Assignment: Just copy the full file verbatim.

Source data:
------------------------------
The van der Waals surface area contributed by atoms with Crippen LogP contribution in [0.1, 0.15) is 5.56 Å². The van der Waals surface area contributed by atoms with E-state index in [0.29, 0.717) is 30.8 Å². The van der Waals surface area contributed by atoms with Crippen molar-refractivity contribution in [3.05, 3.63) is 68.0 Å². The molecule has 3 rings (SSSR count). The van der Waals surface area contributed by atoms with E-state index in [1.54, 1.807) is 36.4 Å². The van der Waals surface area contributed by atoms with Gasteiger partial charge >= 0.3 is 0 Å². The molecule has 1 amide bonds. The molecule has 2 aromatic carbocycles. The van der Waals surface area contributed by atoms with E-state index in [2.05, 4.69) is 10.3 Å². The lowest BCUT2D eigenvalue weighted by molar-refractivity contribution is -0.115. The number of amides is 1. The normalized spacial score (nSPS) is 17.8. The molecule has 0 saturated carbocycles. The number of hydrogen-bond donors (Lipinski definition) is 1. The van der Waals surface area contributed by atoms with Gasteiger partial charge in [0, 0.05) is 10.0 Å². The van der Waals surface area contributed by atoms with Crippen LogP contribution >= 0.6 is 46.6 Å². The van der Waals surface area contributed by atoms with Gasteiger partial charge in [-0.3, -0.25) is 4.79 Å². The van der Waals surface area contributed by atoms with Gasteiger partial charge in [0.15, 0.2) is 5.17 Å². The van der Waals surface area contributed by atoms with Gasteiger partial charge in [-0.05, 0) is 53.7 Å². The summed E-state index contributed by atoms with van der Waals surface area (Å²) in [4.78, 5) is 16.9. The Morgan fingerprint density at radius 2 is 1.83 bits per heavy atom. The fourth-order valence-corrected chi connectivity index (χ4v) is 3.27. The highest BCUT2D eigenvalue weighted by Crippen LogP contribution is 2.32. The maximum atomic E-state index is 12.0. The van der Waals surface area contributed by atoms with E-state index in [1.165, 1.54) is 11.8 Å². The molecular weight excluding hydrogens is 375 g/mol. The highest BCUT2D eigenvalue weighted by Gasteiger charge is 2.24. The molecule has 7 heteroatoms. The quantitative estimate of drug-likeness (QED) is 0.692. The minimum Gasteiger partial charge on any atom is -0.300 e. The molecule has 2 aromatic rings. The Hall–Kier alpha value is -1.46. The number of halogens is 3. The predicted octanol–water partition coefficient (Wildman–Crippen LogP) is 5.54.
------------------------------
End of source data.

The van der Waals surface area contributed by atoms with Crippen LogP contribution in [0.1, 0.15) is 5.56 Å². The van der Waals surface area contributed by atoms with E-state index in [0.29, 0.717) is 30.8 Å². The van der Waals surface area contributed by atoms with Crippen molar-refractivity contribution in [3.05, 3.63) is 68.0 Å². The molecule has 3 rings (SSSR count). The van der Waals surface area contributed by atoms with E-state index in [1.54, 1.807) is 36.4 Å². The van der Waals surface area contributed by atoms with Gasteiger partial charge >= 0.3 is 0 Å². The molecule has 1 amide bonds. The molecule has 2 aromatic carbocycles. The van der Waals surface area contributed by atoms with E-state index in [2.05, 4.69) is 10.3 Å². The lowest BCUT2D eigenvalue weighted by molar-refractivity contribution is -0.115. The number of amides is 1. The normalized spacial score (nSPS) is 17.8. The molecule has 0 saturated carbocycles. The number of hydrogen-bond donors (Lipinski definition) is 1. The van der Waals surface area contributed by atoms with Gasteiger partial charge in [0, 0.05) is 10.0 Å². The van der Waals surface area contributed by atoms with Crippen LogP contribution >= 0.6 is 46.6 Å². The van der Waals surface area contributed by atoms with Gasteiger partial charge in [-0.3, -0.25) is 4.79 Å². The van der Waals surface area contributed by atoms with Gasteiger partial charge in [0.15, 0.2) is 5.17 Å². The van der Waals surface area contributed by atoms with Gasteiger partial charge in [-0.05, 0) is 53.7 Å². The summed E-state index contributed by atoms with van der Waals surface area (Å²) in [4.78, 5) is 16.9. The Morgan fingerprint density at radius 2 is 1.83 bits per heavy atom. The fourth-order valence-corrected chi connectivity index (χ4v) is 3.27. The highest BCUT2D eigenvalue weighted by Crippen LogP contribution is 2.32. The maximum atomic E-state index is 12.0. The van der Waals surface area contributed by atoms with E-state index in [1.165, 1.54) is 11.8 Å². The molecular weight excluding hydrogens is 375 g/mol. The highest BCUT2D eigenvalue weighted by Gasteiger charge is 2.24. The molecule has 7 heteroatoms. The quantitative estimate of drug-likeness (QED) is 0.692. The minimum Gasteiger partial charge on any atom is -0.300 e. The molecule has 2 aromatic rings. The Hall–Kier alpha value is -1.46. The number of halogens is 3. The predicted octanol–water partition coefficient (Wildman–Crippen LogP) is 5.54.